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Dasatinib can Impair Left Ventricular Mechanical Function But May Lack Proarrhythmic Effect: A Proposal of Non-clinical Guidance for Predicting Clinical Cardiovascular Adverse Events of Tyrosine Kinase Inhibitors

  • Hiroko Izumi-Nakaseko
  • Masachika Fujiyoshi
  • Mihoko Hagiwara-Nagasawa
  • Ai Goto
  • Koki Chiba
  • Ryuichi Kambayashi
  • Atsuhiko T. Naito
  • Kentaro Ando
  • Yasunari Kanda
  • Itsuko Ishii
  • Atsushi SugiyamaEmail author
Article

Abstract

Tyrosine kinase inhibitors are known to clinically induce various types of cardiovascular adverse events; however, it is still difficult to predict them at preclinical stage. In order to explore how to better predict such drug-induced cardiovascular adverse events, we tried to develop a new protocol by assessing acute electrophysiological, cardiohemodynamic, and cytotoxic effects of dasatinib in vivo and in vitro. Dasatinib at 0.03 and 0.3 mg/kg was intravenously administered to the halothane-anesthetized dogs for 10 min with an interval of 20 min between the dosing (n = 4). Meanwhile, that at 0.1, 0.3, and 1 μM was cumulatively applied to the human induced pluripotent stem cell-derived cardiomyocytes (hiPSC-CMs) (n = 7). In the dogs, the low and high doses provided peak plasma concentrations of 40 ± 5 (0.08) and 615 ± 38 ng/mL (1.26 μM), respectively. The low dose decreased the heart rate, impaired the left ventricular mechanical function, and prolonged the ventricular effective refractory period. The high dose prolonged the repolarization period, induced hemorrhagic tendency, and increased plasma cardiac troponin I level in addition to enhancement of the changes observed after the low dose, whereas it neither affected the cardiac conduction nor induced ventricular arrhythmias. In the hiPSC-CMs, dasatinib prolonged the repolarization and refractory periods like in dogs, while it did not induce apoptotic or necrotic process, but that it increased the conduction speed. Clinically observed major cardiovascular adverse events of dasatinib were observed qualitatively by currently proposed assay protocol, which may become a useful guide for predicting the cardiotoxicity of new tyrosine kinase inhibitors.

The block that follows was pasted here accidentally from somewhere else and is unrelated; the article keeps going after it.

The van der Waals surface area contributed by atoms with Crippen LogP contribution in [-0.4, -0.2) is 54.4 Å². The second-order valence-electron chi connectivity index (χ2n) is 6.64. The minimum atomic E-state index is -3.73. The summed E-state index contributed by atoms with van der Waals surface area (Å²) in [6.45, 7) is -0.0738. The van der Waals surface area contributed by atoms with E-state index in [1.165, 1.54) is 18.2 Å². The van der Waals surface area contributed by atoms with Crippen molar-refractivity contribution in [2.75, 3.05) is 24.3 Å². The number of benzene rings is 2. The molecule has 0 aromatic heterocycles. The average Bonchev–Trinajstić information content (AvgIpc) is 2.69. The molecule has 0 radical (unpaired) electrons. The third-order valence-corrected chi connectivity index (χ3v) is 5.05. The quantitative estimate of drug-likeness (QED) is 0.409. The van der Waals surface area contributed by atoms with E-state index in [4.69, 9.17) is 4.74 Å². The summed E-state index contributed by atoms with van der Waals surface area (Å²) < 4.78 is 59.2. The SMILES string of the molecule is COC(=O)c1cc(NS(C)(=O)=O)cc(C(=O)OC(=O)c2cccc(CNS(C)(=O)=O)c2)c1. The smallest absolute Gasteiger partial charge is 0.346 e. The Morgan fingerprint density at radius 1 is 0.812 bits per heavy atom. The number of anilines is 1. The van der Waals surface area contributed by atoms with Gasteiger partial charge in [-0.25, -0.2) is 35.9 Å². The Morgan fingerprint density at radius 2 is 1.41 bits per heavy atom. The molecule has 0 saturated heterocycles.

Keywords

Dasatinib Halothane-anesthetized dogs Human induced pluripotent stem cell-derived cardiomyocytes Safety pharmacology 

Notes

Acknowledgements

The authors thank Dr. Yuji Nakamura for the conduct of in vivo experiments and the data analysis, Mrs. Yuri Ichikawa for technical assistance, Mr. Kentaro Tanaka and Miss Hikaru Tsuruoka for in vitro data analysis, and Alpha MED Scientific, Inc. for technical advice.

Funding

This work was supported by JSPS KAKENHI Grant Number 17K08608 (to HI-N), 15K08246 (to KA), and 16K08559 (to AS); AMED Grant 18mk0104117j0001 (to YK); AMED Grant 18am0101122j0002 (to ATN and AS); Toho University’s 60th anniversary (to KA); and Initiative for Realizing Diversity in the Research Environment (to HI-N).

Compliance with Ethical Standards

Conflict of interest

The authors indicated no potential conflicts of interest for this study project.

Ethical Approval

All experiments were approved by the Animal Research Committee for Animal Experimentation of Toho University (No. 17-52-324) and performed in accordance with the Guidelines for the Care and Use of Laboratory Animals of Toho University and Animal Research: Reporting of In Vivo Experiments (ARRIVE) guidelines for reporting experiments involving animals [44, 45].

Supplementary material

12012_2019_9538_MOESM1_ESM.pdf (230 kb)
Supplementary material 1 (PDF 230 kb)
12012_2019_9538_MOESM2_ESM.pdf (170 kb)
Supplementary material 2 (PDF 170 kb)

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Copyright information

© Springer Science+Business Media, LLC, part of Springer Nature 2019

Authors and Affiliations

  • Hiroko Izumi-Nakaseko
    • 1
    • 2
  • Masachika Fujiyoshi
    • 3
  • Mihoko Hagiwara-Nagasawa
    • 1
  • Ai Goto
    • 2
  • Koki Chiba
    • 2
  • Ryuichi Kambayashi
    • 1
  • Atsuhiko T. Naito
    • 1
    • 2
  • Kentaro Ando
    • 4
  • Yasunari Kanda
    • 5
  • Itsuko Ishii
    • 6
    • 7
  • Atsushi Sugiyama
    • 1
    • 2
    Email author
  1. 1.Department of Pharmacology, Faculty of MedicineToho UniversityTokyoJapan
  2. 2.Department of PharmacologyToho University Graduate School of MedicineTokyoJapan
  3. 3.Personalized Medicine & Preventive Healthcare SciencesOkayama University Graduate School of Medicine, Dentistry and Pharmaceutical SciencesOkayamaJapan
  4. 4.Department of Pharmacology, Faculty of PharmacyChiba Institute of ScienceChoshiJapan
  5. 5.Division of PharmacologyNational Institute of Health SciencesKawasakiJapan
  6. 6.Department of Clinical Pharmacy, Graduate School of Pharmaceutical SciencesChiba UniversityChibaJapan
  7. 7.Division of PharmacyChiba University HospitalChibaJapan

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